NEW YORK (Nov. 3, 2010) -- Scientists at Weill Cornell Medical College have taken an important step toward a better understanding of prostate cancer by uncovering evidence that it is not one disease, as previously believed, but rather several factors which can be measured and, in the future, destroyed by targeted therapy.
The research team led by of Dr. Mark A. Rubin, the Homer T. Hirst Professor of Oncology in Pathology and vice chair for experimental pathology at Weill Cornell Medical College, identified secondary mutations that cause some types of prostate cancer cells to be lethal. The team believes that their discovery will lead to better tests for prostate cancer, sparing thousands of men from unnecessary biopsies, and leading to more specific and individualized therapy for prostate cancers that are likely to become deadly. The study results were published in the Oct. 29 online edition of the journal Genome Research.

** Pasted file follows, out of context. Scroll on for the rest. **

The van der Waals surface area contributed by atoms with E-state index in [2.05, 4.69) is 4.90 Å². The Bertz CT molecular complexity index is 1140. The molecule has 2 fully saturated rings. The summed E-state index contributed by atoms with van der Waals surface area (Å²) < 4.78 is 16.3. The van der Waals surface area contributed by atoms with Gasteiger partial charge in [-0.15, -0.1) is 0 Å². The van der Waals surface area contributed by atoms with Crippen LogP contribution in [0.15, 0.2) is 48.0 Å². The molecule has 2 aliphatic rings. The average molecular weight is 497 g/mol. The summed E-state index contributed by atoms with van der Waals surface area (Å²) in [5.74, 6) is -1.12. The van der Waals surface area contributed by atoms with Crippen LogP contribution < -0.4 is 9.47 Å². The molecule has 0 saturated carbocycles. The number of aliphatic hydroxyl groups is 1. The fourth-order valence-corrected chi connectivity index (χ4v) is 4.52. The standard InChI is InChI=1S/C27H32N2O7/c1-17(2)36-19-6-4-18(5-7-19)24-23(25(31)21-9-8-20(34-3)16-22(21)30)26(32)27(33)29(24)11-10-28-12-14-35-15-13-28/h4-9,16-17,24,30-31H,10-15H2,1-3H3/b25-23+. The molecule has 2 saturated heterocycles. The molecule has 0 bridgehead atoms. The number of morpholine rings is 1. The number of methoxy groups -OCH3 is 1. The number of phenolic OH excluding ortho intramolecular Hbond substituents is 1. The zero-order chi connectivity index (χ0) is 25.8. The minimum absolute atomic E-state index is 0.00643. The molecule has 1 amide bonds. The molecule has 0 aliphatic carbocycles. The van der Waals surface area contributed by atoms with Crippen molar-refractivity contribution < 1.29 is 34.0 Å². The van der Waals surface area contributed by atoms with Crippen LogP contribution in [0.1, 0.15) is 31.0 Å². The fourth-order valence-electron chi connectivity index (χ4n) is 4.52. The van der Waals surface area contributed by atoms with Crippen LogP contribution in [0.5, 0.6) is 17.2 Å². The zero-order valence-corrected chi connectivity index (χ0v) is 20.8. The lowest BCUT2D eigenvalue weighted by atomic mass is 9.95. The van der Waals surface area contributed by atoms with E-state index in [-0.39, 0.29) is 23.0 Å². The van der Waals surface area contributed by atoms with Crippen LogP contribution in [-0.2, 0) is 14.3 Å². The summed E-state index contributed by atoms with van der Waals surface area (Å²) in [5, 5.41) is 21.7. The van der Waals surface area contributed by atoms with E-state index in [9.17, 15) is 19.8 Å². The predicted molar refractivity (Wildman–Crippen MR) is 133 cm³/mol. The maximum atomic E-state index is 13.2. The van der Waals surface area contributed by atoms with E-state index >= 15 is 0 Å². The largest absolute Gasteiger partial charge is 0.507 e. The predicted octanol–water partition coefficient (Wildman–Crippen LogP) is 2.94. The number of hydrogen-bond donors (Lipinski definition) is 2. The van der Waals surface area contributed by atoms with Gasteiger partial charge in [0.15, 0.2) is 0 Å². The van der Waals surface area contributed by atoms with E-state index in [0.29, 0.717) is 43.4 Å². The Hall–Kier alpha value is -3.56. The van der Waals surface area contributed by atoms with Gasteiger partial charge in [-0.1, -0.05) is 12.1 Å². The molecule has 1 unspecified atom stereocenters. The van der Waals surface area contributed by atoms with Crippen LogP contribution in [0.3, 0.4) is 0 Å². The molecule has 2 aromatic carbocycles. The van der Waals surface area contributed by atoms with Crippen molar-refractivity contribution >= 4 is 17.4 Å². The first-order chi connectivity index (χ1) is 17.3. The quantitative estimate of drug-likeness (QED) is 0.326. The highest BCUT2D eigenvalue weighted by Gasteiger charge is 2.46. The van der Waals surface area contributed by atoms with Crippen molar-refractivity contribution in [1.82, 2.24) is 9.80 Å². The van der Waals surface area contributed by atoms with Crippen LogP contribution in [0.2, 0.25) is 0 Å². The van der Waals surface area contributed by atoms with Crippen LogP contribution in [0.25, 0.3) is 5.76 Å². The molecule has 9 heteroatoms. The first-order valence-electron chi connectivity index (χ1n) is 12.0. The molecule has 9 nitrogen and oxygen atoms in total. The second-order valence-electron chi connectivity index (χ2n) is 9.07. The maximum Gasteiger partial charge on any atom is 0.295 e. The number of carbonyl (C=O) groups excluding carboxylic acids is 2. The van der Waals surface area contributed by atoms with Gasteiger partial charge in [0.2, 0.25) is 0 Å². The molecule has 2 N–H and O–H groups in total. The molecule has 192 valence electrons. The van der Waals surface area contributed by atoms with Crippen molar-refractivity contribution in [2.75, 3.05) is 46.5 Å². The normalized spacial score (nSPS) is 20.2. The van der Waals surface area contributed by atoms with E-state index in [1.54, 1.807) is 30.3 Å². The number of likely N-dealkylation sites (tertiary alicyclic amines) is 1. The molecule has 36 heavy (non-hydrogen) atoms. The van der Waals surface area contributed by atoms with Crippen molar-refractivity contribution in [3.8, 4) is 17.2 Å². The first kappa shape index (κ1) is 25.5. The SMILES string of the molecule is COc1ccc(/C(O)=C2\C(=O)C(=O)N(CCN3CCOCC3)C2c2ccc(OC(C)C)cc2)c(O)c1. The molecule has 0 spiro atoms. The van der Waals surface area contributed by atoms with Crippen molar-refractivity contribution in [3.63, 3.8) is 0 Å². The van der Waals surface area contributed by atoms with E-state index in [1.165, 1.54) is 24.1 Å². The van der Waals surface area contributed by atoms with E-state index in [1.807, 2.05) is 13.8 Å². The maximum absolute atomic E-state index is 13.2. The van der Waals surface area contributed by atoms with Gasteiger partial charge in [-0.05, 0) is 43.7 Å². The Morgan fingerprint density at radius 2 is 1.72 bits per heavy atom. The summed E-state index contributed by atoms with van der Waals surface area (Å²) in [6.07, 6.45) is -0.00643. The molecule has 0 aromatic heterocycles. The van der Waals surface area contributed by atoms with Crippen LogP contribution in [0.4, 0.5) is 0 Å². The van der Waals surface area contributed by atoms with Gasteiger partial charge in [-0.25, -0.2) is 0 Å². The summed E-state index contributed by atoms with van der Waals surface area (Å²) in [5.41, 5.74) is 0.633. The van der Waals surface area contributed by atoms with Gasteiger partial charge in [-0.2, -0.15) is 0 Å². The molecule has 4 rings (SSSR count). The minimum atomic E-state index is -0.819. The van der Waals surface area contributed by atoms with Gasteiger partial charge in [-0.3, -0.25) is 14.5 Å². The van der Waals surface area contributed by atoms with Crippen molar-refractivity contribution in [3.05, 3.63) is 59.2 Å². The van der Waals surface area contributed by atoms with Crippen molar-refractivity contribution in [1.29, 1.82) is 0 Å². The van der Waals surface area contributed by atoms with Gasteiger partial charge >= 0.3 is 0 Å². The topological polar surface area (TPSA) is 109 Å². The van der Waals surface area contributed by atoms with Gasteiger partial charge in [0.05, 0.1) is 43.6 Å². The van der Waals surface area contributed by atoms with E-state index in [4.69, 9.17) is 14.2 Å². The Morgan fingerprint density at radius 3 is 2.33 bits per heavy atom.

The current research expands on the team's previous work with Arul M. Chinnaiyan's group at the University of Michigan that reported the first evidence that gene fusions, hybrid genes formed from two previously separate genes, play a widespread role in prostate cancer. At the time, it was known that gene fusions could drive the development of blood cancers but were only rarely detected in common solid cancers. Their finding was hailed as a landmark discovery by colleagues when it was first published in 2005 in the journal Science.
In their newly published work, Dr. Rubin and colleagues report evidence that gene fusion prostate cancers are susceptible to secondary mutations. This novel observation supports the view that aggressive cancers need to accumulate multiple mutations. Using discoveries made in this study, clinicians may be better able to diagnose and target potentially deadly tumors.
"In the future, these fusions, specific to certain types of prostate cancer, may help physicians prescribe tailor
|Contact: Andrew Klein|
New York- Presbyterian Hospital/Weill Cornell Medical Center/Weill Cornell Medical College